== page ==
Facebook Twitter

Offset the side effects of winter hats

SHARE Offset the side effects of winter hats

NEW YORK — Hats are as much a part of a winter survival kit as boots or gloves, but those latter pieces don't really have side effects. Hats do.

Hat hair can come at you from any angle and attack any style and hair type. Just ask anyone who's taken off their hat to find every strand of hair on their head going in a different direction.

Hairstylist Marc Anthony is Canadian, which gives him an instant pedigree when it comes to knowledge about cold-weather hair. He says cold-weather hair is entirely different from rest-of-the-year hair.

"Essentially, static is caused by dryness," says Anthony. We all know that rubbing a balloon on your hair will make your hair stand up — that's just static electricity. Have you ever tried that on damp hair? It doesn't work."

Maybe Anthony is on to something.

"Moisture creates a barrier preventing static from forming," he explains.

Of course, wet hair can turn to ice in cool climes, so Anthony suggests using a moisturizer, particularly a leave-in product. Apply a small amount of moisturizer to towel-dried hair before blow-drying.

Style, both of your hair and your hat, also can cause "hat head."

Anthony says someone with straight hair should consider a knit cap, with the hair pulled into two loose braids right after it's dried. Secure the braids loosely, so there'll be no kinks when you take them out.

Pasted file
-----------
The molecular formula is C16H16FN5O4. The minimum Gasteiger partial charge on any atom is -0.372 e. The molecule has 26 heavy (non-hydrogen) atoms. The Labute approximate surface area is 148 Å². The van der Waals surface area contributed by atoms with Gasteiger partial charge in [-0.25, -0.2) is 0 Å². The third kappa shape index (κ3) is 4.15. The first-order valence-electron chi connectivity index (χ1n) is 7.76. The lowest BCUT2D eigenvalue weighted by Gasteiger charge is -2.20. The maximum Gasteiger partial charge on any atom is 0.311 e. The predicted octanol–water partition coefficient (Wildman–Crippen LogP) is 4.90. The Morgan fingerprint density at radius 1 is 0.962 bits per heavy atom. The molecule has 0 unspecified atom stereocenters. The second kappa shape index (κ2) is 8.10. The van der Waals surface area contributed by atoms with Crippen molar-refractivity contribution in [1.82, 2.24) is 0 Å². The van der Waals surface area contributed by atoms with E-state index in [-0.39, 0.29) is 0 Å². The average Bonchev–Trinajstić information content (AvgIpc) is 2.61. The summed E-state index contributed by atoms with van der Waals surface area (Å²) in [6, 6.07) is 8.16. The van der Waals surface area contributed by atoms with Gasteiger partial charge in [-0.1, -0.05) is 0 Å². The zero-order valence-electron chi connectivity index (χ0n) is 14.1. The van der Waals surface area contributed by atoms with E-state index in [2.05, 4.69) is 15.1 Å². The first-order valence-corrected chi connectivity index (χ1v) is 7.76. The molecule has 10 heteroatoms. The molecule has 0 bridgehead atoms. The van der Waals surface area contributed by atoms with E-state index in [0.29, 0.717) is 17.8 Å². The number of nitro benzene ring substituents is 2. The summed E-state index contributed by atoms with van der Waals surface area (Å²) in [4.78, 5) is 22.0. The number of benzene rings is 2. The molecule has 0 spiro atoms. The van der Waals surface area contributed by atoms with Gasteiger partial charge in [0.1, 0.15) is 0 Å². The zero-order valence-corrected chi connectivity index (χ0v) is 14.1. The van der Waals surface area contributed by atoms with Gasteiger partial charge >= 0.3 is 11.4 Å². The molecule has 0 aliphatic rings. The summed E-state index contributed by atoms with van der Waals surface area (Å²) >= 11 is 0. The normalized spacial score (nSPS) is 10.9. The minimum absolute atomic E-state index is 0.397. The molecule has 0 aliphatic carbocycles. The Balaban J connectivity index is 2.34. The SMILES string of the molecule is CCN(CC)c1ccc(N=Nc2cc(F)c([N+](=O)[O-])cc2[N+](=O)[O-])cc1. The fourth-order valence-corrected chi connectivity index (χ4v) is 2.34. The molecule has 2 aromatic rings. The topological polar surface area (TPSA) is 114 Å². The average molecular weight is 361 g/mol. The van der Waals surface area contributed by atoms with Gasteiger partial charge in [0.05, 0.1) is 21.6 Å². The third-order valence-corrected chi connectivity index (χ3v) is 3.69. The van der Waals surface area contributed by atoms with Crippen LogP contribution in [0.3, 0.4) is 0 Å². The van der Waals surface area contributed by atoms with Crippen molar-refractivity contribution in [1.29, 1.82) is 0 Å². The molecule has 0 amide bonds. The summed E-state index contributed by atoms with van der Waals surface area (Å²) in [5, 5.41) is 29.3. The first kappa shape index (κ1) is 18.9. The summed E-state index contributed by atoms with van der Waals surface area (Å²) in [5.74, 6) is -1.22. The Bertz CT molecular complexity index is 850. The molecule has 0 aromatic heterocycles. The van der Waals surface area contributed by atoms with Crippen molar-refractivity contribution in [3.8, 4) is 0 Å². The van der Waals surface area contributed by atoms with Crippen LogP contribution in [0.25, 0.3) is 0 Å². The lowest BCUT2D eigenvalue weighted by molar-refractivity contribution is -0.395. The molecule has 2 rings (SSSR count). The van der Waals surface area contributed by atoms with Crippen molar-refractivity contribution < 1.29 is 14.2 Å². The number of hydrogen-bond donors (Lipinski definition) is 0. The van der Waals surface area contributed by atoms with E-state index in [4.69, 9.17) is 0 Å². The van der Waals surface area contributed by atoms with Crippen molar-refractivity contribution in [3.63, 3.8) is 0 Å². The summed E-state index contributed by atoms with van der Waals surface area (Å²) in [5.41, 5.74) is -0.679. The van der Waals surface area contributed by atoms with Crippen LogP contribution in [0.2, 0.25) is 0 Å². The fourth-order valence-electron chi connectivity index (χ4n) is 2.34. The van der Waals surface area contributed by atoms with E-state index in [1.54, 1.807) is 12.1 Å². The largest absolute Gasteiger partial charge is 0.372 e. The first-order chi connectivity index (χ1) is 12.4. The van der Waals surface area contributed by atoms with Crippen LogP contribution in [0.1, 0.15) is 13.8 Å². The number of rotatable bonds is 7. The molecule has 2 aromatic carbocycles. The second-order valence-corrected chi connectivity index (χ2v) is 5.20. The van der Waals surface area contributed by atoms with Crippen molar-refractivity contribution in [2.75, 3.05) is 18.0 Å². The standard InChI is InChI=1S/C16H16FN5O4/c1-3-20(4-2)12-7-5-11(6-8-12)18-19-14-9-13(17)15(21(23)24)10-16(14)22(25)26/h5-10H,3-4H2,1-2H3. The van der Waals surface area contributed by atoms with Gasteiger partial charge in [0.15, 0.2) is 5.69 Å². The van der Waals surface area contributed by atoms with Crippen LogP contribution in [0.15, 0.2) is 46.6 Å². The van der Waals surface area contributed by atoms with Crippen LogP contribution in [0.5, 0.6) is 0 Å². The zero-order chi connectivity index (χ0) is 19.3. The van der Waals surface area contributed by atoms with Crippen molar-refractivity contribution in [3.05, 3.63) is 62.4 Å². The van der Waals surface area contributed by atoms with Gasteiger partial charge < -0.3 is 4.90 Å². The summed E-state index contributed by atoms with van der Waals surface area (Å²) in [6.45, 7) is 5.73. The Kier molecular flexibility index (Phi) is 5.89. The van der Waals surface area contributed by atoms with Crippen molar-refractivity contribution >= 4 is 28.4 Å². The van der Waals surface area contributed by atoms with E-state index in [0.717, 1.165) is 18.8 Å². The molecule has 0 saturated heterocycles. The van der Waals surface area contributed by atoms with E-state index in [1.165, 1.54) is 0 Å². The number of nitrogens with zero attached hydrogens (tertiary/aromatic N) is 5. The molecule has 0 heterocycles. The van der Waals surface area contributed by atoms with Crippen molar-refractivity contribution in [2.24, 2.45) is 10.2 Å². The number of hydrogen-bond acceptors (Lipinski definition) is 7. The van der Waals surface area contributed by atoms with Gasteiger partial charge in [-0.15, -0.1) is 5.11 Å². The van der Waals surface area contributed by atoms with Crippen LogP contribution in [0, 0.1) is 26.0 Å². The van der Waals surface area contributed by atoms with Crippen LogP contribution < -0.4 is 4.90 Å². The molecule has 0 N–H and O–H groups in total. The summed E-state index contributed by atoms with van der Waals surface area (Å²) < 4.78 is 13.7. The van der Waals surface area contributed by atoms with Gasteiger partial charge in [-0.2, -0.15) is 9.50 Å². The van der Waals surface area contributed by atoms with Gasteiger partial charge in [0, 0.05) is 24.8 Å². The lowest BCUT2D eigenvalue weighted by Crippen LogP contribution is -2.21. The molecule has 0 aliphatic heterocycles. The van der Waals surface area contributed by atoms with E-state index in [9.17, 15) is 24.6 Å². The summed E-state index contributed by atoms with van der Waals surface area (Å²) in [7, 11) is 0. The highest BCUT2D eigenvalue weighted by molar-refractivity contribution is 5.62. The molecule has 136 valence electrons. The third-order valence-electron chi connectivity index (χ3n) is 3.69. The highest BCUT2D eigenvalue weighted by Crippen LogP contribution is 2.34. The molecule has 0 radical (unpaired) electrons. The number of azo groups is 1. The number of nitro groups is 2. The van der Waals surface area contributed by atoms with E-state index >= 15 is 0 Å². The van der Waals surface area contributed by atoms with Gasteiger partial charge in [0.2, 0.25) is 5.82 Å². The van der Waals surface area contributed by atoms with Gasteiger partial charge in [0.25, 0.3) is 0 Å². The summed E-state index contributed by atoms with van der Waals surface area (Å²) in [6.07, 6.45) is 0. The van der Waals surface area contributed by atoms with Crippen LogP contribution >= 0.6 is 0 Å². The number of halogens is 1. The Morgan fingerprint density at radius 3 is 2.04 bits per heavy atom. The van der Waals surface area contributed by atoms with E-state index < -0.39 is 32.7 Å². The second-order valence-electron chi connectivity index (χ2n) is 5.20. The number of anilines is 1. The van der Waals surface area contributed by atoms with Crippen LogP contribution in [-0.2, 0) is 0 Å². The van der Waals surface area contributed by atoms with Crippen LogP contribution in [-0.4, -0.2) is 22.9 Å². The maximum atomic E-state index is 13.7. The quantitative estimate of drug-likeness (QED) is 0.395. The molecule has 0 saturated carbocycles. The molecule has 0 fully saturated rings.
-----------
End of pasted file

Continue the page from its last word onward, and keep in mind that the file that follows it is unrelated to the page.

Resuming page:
When you get to your final destination, take the hat off and untwist the braids. You'll be left with a loose wave. Anthony also suggests touching up the top with a finishing spray or gloss.

With an aviator cap — which is among the warmest styles because of its ear flaps — you can have either pin-straight or slightly bouncy hair.

If you want a straight look, use a straightening cream as you blow-dry; if you want a gentle curl, use a curl lotion.

Either way, your hair should be completely dry when you first put the hat on, Anthony says.

Slide the cap on gently without having the hair move too much as you're putting it on.

When you take the hat off, comb straight hair or run fingers through curly hair. You might not even need gloss or finishing spray.

If you like the look of a beret, go with curly hair, Anthony says, gently pulling the hat on over styled hair. With your fingertips, slide the hair up and the root under the beret just a little bit to give added lift at the crown.

A wrapped scarf also works for curls, especially if it's stormy and windy outside, because it can accommodate big curls.

Anthony recommends using both a curl lotion and curl booster on damp hair and then using the diffuser on the blow-dryer to get the shape of the curl that you want. Next, gently drape the scarf over your curls and lightly wrap around your neck, which will hold your hair in place.

A fedora requires more upfront styling work since Anthony suggests a low-slung bun at the nape of the neck, but the upside is the hat doesn't interfere at all with the style so there's nothing to do when you take the hat off.

To create the bun, roll the ends of fully dried hair and pin them in at the nape, resembling an old-fashioned bob. That hat protects the curl at the bottom from becoming stringy.

Another option is to slide out the pins you've worn under a fedora, use a small amount of gloss and pull it through the hair.